If you’re a System Administrator or you have some working experience with MS Exchange you’ll most likely already know the EDB file extension and the purpose of .EDB files.
EDB is an acronym for Exchange Database, and those files are exchange database files that store in-process and non-SMTP messages; these files are formatted using a b-tree structurea and each one of them has a corresponding STM file, which contains the actual SMTP messages.
If you’ve stumbled upon this post, there’s a high chance that you’re looking for an easy, fast and/or cost-effective way to backup (or migrate) your MS Exchange mail boxes by exporting them to PST files. Such task is often used by System Administrators for performing a granular backup, being it the only option natively available for Exchange Server (using PowerShell).
The fact that we might be able to do that using PowerShell can be really useful, because we can automate and customize the process – at least to some extent: however, doing that manually brings also up a number of cons, such as:
- No central management. You won’t be able to schedule backup jobs, define the target storage units in advance, and so on.
- Lack of backup statistics. You won’t get a report confirming that the backup went well.
- Increased execution difficulty. That’s mostly due to PowerShell usage, which can be tricky if you don’t know the cmdlet and all of their options.
- No item and/or backup content preview. you won’t be able to know in advance the number of converted messages, how long it will take, and so on: you will only be able to see a general backup content preview, provided you have MS Outlook installed.
- No versioning or incremental backup options.
If those disadvantages are acceptable for you go ahead with the Convert EDB to PST using PowerShell paragraph; conversely, if you want to to ease up the whole process by using a dedicated tool, skip to the Convert EDB to PST using a dedicated tool paragraph.
Convert EDB to PST using PowerShell
Exporting mailbox contents to a PST file can be done using the MailboxExportRequest cmdlet. In order to use that you need to specify 2 required parameters:
- FilePath : the network share path of the PST file to which you want to export the data;
- Mailbox : the Alias, SMTP address or Display name of the mailbox you will export.
Here’s an example usage of the above cmdlet, which will backup an entire mailbox to a target PST file:
> New-MailboxExportRequest -Mailbox <user> -FilePath \\<server>\<sharedfolder>\<PSTFile>.pst
It’s worth noting that the FilePath location must be a shared folder.
In order to execute the PowerShell cmdlet, the administrator must be a member of a role group with the Mailbox Import Export permission role. If you need to add it on the fly, you can do that using the following PS command:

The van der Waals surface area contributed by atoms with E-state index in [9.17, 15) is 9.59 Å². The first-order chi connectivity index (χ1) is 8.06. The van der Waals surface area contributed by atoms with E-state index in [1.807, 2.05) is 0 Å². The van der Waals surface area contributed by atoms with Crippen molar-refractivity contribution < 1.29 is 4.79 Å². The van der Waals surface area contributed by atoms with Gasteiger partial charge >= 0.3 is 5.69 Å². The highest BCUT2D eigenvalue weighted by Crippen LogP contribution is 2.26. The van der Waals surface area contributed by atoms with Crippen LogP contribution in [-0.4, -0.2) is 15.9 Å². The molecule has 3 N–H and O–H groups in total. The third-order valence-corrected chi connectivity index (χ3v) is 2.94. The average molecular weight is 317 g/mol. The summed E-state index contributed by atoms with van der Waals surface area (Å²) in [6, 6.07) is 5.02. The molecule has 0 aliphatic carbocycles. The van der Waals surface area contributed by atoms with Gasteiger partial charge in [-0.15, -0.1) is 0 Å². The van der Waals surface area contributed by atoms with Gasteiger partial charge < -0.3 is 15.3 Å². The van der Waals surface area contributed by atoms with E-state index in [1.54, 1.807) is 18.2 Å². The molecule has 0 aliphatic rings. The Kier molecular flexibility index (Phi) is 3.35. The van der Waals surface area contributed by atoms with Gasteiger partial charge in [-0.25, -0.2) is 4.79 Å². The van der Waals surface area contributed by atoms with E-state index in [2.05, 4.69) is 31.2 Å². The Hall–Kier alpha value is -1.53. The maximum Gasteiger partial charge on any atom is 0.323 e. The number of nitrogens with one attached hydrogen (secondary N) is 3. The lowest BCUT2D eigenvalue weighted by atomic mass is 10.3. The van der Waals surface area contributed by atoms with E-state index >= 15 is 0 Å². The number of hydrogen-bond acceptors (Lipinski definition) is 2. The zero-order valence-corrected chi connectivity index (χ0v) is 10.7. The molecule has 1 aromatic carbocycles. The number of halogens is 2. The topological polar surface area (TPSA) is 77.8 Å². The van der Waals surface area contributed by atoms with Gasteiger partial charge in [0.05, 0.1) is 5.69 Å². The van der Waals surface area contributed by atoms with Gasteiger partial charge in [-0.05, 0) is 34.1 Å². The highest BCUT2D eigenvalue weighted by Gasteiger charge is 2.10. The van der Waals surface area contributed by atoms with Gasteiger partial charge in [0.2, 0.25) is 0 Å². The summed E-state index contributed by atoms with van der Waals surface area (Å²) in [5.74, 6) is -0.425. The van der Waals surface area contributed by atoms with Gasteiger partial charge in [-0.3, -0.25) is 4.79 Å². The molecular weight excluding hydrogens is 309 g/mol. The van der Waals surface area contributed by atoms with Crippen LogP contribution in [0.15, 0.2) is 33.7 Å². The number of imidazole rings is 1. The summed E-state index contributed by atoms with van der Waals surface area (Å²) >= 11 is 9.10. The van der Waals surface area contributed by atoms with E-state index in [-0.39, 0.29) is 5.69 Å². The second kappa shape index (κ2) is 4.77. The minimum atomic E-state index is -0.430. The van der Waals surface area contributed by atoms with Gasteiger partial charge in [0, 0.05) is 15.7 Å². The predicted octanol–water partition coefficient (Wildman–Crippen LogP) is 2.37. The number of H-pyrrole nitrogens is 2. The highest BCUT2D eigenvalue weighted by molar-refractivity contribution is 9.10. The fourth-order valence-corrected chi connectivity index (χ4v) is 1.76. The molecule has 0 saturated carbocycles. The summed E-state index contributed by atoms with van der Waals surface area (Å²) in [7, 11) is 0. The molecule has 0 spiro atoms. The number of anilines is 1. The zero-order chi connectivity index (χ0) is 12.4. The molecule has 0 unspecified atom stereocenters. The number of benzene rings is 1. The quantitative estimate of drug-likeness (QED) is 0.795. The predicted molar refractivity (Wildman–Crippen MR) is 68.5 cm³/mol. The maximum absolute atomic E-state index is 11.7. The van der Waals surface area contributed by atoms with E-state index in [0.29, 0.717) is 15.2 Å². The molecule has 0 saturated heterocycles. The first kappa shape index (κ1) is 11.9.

> New-ManagementRoleAssignment -Role "Mailbox Import Export" -User "<username>"
For additional info regarding role and role groups management and assignment, read the following guide from Microsoft docs:
The cmdlet also features a number of optional parameters that can be used to further refine the export process, such as:
- ContentFilter. Specifies what conditions the contents of a mailbox have to match to be exported into the PST file. The conditions are provided in the form of standard PowerShell logical clauses with several item properties available for filtering (wildcards are supported).
- ExcludeFolders. Sets one or more mailbox folders to exclude.
- IncludeFolders. Sets one or more mailbox folders to include.
- IsArchive. A switch parameter, which defines the archive as the only source of the export.
- Name. Sets the name of an export request. Useful for tracking or if you want to set more than 10 export requests per a single mailbox. This is because by default Exchange assigns only 10 consecutive names to export requests related to a single mailbox (starting with MailboxExport through MailboxExport9) and then stops. To proceed when all 10 default export request names have been taken, you have to either flush your export requests or start assigning your own names using the Name parameter.
For additional info regarding the above switches and the other available options, take a look at the New-MailboxExportRequest cmdlet official Microsoft docs.
Convert EDB to PST using a dedicated tool
If the above PowerShell commands are too tricky for you, or if the drawbacks of a manual process seems to outweight the advantages, you might consider to use a dedicated tool such as Stellar EDB to PST Converter (or any other EDB to PST converter tool from those available on the market). To better understand how it works, check out our dedicated guide:
That’s it, at least for now: we hope that this post will help those System Administrator that are looking for a way to convert Exchange database (EDB) mailboxes into PST file format.